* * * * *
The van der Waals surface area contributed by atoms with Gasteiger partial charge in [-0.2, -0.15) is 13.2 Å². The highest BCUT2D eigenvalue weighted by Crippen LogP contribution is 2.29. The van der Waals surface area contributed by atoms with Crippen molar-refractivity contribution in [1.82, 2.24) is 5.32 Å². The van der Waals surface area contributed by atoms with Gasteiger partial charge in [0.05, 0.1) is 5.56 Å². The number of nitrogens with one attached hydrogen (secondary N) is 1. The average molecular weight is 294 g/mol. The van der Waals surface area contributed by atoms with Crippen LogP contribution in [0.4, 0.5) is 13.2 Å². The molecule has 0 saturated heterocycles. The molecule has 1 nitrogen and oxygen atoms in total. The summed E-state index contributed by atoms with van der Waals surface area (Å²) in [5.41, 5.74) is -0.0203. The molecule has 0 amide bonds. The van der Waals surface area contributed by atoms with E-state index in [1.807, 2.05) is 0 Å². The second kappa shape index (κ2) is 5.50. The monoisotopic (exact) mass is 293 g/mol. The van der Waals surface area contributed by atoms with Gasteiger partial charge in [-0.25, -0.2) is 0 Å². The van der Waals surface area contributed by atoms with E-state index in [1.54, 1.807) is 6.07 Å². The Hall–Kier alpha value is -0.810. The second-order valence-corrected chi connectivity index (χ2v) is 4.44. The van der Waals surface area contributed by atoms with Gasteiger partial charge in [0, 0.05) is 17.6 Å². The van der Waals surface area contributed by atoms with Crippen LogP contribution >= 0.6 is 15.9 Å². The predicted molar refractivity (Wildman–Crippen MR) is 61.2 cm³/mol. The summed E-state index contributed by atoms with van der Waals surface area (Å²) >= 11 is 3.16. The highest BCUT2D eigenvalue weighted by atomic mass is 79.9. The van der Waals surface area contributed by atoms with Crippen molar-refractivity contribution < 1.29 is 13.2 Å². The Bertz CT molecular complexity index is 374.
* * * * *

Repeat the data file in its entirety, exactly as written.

The van der Waals surface area contributed by atoms with Gasteiger partial charge in [-0.2, -0.15) is 13.2 Å². The highest BCUT2D eigenvalue weighted by Crippen LogP contribution is 2.29. The van der Waals surface area contributed by atoms with Crippen molar-refractivity contribution in [1.82, 2.24) is 5.32 Å². The van der Waals surface area contributed by atoms with Gasteiger partial charge in [0.05, 0.1) is 5.56 Å². The number of nitrogens with one attached hydrogen (secondary N) is 1. The average molecular weight is 294 g/mol. The van der Waals surface area contributed by atoms with Crippen LogP contribution in [0.4, 0.5) is 13.2 Å². The molecule has 0 saturated heterocycles. The molecule has 1 nitrogen and oxygen atoms in total. The summed E-state index contributed by atoms with van der Waals surface area (Å²) in [5.41, 5.74) is -0.0203. The molecule has 0 amide bonds. The van der Waals surface area contributed by atoms with E-state index in [1.807, 2.05) is 0 Å². The second kappa shape index (κ2) is 5.50. The monoisotopic (exact) mass is 293 g/mol. The van der Waals surface area contributed by atoms with Gasteiger partial charge in [-0.25, -0.2) is 0 Å². The van der Waals surface area contributed by atoms with E-state index in [1.54, 1.807) is 6.07 Å². The Hall–Kier alpha value is -0.810. The second-order valence-corrected chi connectivity index (χ2v) is 4.44. The van der Waals surface area contributed by atoms with Gasteiger partial charge in [0, 0.05) is 17.6 Å². The van der Waals surface area contributed by atoms with Crippen LogP contribution >= 0.6 is 15.9 Å². The predicted molar refractivity (Wildman–Crippen MR) is 61.2 cm³/mol. The summed E-state index contributed by atoms with van der Waals surface area (Å²) >= 11 is 3.16. The highest BCUT2D eigenvalue weighted by atomic mass is 79.9. The van der Waals surface area contributed by atoms with Crippen molar-refractivity contribution < 1.29 is 13.2 Å². The Bertz CT molecular complexity index is 374.